Wednesday, October 21, 2009

The Graduation Rate Problem at the University of Minnesota
[Perhaps the Morrill Hall crowd needs to get a little more creative?]

The Daily has a nice article on the importance of graduating in four years, given our miserable statistics in that area.

Provost Tom Sullivan has a prominent place in the article. So I addressed some comments on the matter to him on the Daily website.

Here they are:

Provost Sullivan:

Are students not graduating in four years because they cannot afford high costs and large amounts of debt at the U of M?

Or do they have the highest debt upon graduation in the BigTen because they don't graduate in a timely fashion?

Since the Board of Regents has made the graduation rate problem - we have the lowest in the BigTen - a major target for significant improvement, the administration will have to look into these questions more deeply if time can be spared from other ambitious aspirations.

You might perhaps consider the Ohio State model, rather than the quasi-public high tuition model currently being pursued. Of course this would take leadership and cooperation with those in the state legislature.

From The Daily Iowan:

"Ohio State is entering its third year without any tuition increases, a promise the university made to students and families. State support also made it possible to avoid layoffs, and Ohio State employees are eligible for a 2.5 percent payroll increase..."

Another factor you might wish to look into: What is the difference in graduation rate for resident and non-resident students? Perhaps having 30% of our undergrads from out of state is not such a great idea. As with the honors program, residential colleges might help with graduation rates. This seems to be true for Greeks.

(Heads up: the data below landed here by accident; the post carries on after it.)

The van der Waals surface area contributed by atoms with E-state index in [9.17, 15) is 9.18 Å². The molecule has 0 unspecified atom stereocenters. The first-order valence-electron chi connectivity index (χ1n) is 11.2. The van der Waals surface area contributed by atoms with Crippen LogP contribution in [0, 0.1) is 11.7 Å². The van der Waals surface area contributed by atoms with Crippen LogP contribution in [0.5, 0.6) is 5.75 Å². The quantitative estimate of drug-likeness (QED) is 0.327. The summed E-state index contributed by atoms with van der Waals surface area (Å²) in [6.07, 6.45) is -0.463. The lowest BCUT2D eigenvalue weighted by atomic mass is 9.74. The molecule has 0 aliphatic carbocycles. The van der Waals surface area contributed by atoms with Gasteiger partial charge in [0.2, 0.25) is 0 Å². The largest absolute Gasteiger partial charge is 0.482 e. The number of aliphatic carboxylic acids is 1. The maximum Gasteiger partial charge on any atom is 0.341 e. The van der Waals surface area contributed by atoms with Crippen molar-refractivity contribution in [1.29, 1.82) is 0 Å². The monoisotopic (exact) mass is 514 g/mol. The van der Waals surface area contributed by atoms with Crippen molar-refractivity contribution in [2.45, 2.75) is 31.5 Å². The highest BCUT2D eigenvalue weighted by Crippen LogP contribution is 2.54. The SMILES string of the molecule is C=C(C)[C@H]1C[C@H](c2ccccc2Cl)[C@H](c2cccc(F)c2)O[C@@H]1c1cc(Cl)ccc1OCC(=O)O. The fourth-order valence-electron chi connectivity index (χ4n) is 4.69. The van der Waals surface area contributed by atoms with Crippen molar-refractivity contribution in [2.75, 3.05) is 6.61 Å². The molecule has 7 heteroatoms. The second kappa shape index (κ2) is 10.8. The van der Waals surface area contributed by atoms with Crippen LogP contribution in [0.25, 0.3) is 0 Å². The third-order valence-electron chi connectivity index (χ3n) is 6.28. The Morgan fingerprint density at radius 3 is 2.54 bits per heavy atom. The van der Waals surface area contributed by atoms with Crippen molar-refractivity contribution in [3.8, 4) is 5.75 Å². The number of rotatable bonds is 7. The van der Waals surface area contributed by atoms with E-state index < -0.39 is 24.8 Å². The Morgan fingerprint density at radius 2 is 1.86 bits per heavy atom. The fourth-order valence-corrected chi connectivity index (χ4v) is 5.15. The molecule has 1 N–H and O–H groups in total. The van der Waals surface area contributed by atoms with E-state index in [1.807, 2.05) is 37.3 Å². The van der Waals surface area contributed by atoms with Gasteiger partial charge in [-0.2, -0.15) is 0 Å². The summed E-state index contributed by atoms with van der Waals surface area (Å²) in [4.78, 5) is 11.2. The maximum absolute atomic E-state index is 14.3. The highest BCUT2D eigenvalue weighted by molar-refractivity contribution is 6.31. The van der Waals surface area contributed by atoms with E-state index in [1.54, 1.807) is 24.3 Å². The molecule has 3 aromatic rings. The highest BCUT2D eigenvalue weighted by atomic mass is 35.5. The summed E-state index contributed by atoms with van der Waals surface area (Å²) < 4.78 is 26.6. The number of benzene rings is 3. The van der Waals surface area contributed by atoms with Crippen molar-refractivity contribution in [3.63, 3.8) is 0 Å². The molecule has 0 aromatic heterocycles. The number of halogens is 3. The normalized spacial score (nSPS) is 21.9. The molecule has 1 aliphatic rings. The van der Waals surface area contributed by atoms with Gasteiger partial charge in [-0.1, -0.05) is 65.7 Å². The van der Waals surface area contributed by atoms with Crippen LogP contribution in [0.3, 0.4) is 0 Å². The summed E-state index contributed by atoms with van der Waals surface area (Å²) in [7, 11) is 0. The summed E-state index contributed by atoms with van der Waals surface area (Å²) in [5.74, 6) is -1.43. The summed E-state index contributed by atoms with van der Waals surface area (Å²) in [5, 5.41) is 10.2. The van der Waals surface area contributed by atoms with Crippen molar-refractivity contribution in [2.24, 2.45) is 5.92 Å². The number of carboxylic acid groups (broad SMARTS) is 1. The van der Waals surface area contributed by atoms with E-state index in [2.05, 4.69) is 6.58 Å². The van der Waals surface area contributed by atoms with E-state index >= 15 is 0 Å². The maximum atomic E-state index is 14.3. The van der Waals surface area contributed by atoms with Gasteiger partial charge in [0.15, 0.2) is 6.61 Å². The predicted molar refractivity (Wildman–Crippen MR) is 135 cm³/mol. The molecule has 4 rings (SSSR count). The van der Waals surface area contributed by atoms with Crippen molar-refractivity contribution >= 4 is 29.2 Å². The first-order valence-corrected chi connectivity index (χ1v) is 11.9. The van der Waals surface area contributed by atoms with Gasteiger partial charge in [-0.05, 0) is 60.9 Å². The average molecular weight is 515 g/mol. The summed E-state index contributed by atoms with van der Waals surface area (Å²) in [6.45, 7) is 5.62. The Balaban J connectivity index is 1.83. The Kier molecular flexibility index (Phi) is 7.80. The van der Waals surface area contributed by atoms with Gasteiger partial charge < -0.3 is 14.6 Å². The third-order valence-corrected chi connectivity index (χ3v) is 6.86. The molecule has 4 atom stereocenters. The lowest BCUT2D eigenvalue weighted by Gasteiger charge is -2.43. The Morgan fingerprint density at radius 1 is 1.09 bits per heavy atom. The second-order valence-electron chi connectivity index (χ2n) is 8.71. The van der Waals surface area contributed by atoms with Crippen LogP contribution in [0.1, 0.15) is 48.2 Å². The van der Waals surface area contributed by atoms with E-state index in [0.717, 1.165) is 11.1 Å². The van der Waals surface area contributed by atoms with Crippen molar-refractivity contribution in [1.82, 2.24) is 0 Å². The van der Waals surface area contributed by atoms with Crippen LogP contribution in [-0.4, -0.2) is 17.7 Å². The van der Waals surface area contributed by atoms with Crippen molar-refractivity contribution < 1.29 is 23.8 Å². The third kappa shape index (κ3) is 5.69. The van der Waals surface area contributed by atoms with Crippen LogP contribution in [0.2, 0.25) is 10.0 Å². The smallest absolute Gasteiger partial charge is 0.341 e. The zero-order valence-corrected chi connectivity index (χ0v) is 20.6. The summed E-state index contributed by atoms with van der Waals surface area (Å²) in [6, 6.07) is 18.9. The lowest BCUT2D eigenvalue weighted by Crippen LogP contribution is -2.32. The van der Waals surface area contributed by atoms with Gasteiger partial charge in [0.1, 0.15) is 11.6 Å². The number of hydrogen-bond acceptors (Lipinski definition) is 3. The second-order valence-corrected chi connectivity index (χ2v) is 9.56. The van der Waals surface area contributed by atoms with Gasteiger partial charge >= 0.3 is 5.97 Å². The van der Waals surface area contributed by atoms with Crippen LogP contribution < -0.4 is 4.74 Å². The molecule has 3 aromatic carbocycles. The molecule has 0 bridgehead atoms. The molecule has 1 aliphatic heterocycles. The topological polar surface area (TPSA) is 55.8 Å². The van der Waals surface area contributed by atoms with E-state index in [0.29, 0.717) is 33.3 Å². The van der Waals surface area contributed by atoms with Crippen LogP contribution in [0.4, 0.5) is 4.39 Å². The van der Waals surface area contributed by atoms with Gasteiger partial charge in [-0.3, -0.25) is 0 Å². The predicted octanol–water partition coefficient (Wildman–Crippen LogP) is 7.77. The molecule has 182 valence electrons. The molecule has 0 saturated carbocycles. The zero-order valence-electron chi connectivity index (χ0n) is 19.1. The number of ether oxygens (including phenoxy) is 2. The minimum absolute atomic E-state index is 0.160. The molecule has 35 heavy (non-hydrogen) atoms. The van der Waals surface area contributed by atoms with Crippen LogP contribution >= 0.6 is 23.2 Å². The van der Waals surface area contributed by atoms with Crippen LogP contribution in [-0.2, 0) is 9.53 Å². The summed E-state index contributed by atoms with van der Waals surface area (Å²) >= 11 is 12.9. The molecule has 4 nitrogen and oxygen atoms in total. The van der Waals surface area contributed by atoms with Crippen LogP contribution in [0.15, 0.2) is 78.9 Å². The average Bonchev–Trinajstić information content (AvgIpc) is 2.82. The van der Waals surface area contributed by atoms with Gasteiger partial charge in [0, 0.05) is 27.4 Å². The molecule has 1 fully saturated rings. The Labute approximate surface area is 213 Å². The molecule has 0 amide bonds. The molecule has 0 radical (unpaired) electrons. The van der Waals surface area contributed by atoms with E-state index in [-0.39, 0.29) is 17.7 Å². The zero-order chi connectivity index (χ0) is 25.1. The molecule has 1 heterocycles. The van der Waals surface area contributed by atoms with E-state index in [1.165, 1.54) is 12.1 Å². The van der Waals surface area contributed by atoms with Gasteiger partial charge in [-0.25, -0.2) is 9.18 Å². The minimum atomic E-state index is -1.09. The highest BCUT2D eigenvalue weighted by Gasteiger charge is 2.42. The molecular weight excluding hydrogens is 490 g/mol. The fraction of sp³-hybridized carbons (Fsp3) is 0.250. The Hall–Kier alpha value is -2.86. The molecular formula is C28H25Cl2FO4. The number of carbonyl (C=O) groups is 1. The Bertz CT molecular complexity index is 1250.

Our yield rate is about 1/3. Meaning that we accept about 15,000 of the 30,000 applicants and about 5,000 then choose to enroll here. (These are rough numbers.) This seems to indicate that we are not the first choice of the majority of our reasonable applicants. Perhaps if we accepted a larger number of qualified Minnesota applicants who really wanted to go here we would have better luck? There are institutions whose applicant pools have apparently lower grades and SAT numbers who kill us on the graduation rate statistic. Simply jacking up the credentials required to be accepted is not going to solve the problem and in fact may be exacerbating it.

Perhaps the Morrill Hall crowd needs to get a little more creative in solving this very important problem?

Always looking forward to a conversation...


Bill Gleason
U of M alum and faculty

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